Amtrak riders spend extra 25 hours on rails
NEW YORK – The Amtrak train that was delayed for more than 24 hours finally pulled into Penn Station on Saturday – long after many passengers had run out of toilet paper, food and patience.
“I can guarantee I will never step foot on another Amtrak again,” said Bernard Marcoccia, 44, a truck driver from Syracuse, N.Y. “They treated us worse than the freight.
“I hate their guts. They were absolutely useless, totally incompetent, totally unprepared.”
The Silver Meteor from Florida to New York was stalled twice after a freight train derailed in Savannah, Ga., at a “choke point” on a north-south line, authorities said.
Some of the 250 passengers stuck on board told tales of clogged toilets, crying babies and families that didn’t have enough cash for extra meals in the dining car.
“They didn’t want to feed us or nothing,” said Georgette Neal, a mother from Brooklyn who was traveling with her three children. “It’s just the worst.”
Riders pooled money with strangers to buy food they shared among themselves. Elderly passengers fretted about not having enough medication to get them through the delay.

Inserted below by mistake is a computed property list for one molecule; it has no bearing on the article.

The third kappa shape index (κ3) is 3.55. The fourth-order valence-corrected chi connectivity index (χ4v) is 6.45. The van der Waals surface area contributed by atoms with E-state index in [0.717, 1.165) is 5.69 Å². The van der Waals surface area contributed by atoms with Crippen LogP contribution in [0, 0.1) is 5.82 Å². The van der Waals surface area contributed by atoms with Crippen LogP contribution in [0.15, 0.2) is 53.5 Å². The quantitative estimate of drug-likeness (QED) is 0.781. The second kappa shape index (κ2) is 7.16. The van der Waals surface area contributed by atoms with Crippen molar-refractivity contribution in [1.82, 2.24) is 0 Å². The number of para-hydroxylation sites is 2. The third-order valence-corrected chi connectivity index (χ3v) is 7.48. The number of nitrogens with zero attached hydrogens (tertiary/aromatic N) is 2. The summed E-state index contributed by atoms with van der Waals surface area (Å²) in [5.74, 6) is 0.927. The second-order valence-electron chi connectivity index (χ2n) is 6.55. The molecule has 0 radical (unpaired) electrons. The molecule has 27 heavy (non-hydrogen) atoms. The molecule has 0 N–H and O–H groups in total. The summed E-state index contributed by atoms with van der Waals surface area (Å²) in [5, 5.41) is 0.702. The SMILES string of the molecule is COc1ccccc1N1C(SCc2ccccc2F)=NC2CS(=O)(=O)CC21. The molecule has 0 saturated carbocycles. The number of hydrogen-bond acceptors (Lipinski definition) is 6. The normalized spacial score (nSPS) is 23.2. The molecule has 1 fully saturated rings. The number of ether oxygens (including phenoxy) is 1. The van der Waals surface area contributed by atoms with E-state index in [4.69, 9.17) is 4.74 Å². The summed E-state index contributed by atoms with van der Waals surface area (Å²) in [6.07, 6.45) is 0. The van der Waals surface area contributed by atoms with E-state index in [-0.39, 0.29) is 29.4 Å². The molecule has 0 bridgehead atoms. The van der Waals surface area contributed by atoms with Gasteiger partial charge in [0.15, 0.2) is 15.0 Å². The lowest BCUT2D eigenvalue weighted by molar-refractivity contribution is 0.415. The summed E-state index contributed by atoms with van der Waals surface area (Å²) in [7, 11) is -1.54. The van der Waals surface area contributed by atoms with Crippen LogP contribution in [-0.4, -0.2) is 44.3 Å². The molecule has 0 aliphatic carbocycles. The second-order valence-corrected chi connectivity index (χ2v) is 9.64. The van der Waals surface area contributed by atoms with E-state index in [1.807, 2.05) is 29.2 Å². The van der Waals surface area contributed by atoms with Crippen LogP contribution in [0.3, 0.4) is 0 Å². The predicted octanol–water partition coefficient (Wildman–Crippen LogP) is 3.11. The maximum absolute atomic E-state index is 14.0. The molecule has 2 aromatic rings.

Airline worker Patricia Greaves, 46, ended up paying for a hotel she never slept in.
Karen Chiel, a mother of two from Port Washington, N.Y., said her low point came when she saw seven armed sheriff’s deputies running through the train in Savannah, apparently responding to an upset rider. “It was an absolute nightmare of a trip,” she said.
The Silver Meteor left Orlando, Fla., at 1 p.m. Thursday and was stuck in Jacksonville, Fla., for 12 hours. It was then stalled for half a day south of Savannah waiting for the freight train to be moved.
It finally pulled into Penn Station at 11:30 a.m. Saturday – 25 hours after it was supposed to.
Amtrak spokeswoman Tracy Connell apologized but blamed CSX, the freight line, for underestimating how long it would take to clear the derailment. “We thought the best thing to do was hold the trains, but it kept getting pushed back,” she said. “The derailment happened in an inconvenient location where we had no alternate route.”